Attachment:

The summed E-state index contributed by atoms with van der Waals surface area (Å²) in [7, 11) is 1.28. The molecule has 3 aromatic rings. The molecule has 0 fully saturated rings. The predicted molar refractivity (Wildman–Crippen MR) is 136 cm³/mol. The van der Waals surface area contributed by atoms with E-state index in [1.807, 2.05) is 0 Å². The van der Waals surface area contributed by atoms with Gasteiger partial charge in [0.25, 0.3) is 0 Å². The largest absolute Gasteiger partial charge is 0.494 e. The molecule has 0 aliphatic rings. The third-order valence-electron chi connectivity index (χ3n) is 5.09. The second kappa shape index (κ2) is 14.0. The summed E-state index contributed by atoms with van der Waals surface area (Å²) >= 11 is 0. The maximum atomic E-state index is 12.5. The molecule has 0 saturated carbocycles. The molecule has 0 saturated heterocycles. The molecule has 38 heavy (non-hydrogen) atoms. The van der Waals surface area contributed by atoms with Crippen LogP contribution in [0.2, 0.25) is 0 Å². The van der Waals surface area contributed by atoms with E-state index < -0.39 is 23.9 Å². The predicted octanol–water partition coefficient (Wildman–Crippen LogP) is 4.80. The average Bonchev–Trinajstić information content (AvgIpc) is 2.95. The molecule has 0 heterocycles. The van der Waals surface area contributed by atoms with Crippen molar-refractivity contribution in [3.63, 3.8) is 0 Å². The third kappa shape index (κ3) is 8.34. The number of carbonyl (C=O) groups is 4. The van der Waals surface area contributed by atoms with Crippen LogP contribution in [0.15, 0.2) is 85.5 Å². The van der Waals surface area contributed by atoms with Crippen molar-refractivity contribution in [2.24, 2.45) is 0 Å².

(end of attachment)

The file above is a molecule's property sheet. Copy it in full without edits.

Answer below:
The summed E-state index contributed by atoms with van der Waals surface area (Å²) in [7, 11) is 1.28. The molecule has 3 aromatic rings. The molecule has 0 fully saturated rings. The predicted molar refractivity (Wildman–Crippen MR) is 136 cm³/mol. The van der Waals surface area contributed by atoms with E-state index in [1.807, 2.05) is 0 Å². The van der Waals surface area contributed by atoms with Gasteiger partial charge in [0.25, 0.3) is 0 Å². The largest absolute Gasteiger partial charge is 0.494 e. The molecule has 0 aliphatic rings. The third-order valence-electron chi connectivity index (χ3n) is 5.09. The second kappa shape index (κ2) is 14.0. The summed E-state index contributed by atoms with van der Waals surface area (Å²) >= 11 is 0. The maximum atomic E-state index is 12.5. The molecule has 0 saturated carbocycles. The molecule has 0 saturated heterocycles. The molecule has 38 heavy (non-hydrogen) atoms. The van der Waals surface area contributed by atoms with Crippen LogP contribution in [0.2, 0.25) is 0 Å². The van der Waals surface area contributed by atoms with E-state index < -0.39 is 23.9 Å². The predicted octanol–water partition coefficient (Wildman–Crippen LogP) is 4.80. The average Bonchev–Trinajstić information content (AvgIpc) is 2.95. The molecule has 0 heterocycles. The van der Waals surface area contributed by atoms with Crippen molar-refractivity contribution in [3.63, 3.8) is 0 Å². The third kappa shape index (κ3) is 8.34. The number of carbonyl (C=O) groups is 4. The van der Waals surface area contributed by atoms with Crippen LogP contribution in [0.15, 0.2) is 85.5 Å². The van der Waals surface area contributed by atoms with Crippen molar-refractivity contribution in [2.24, 2.45) is 0 Å².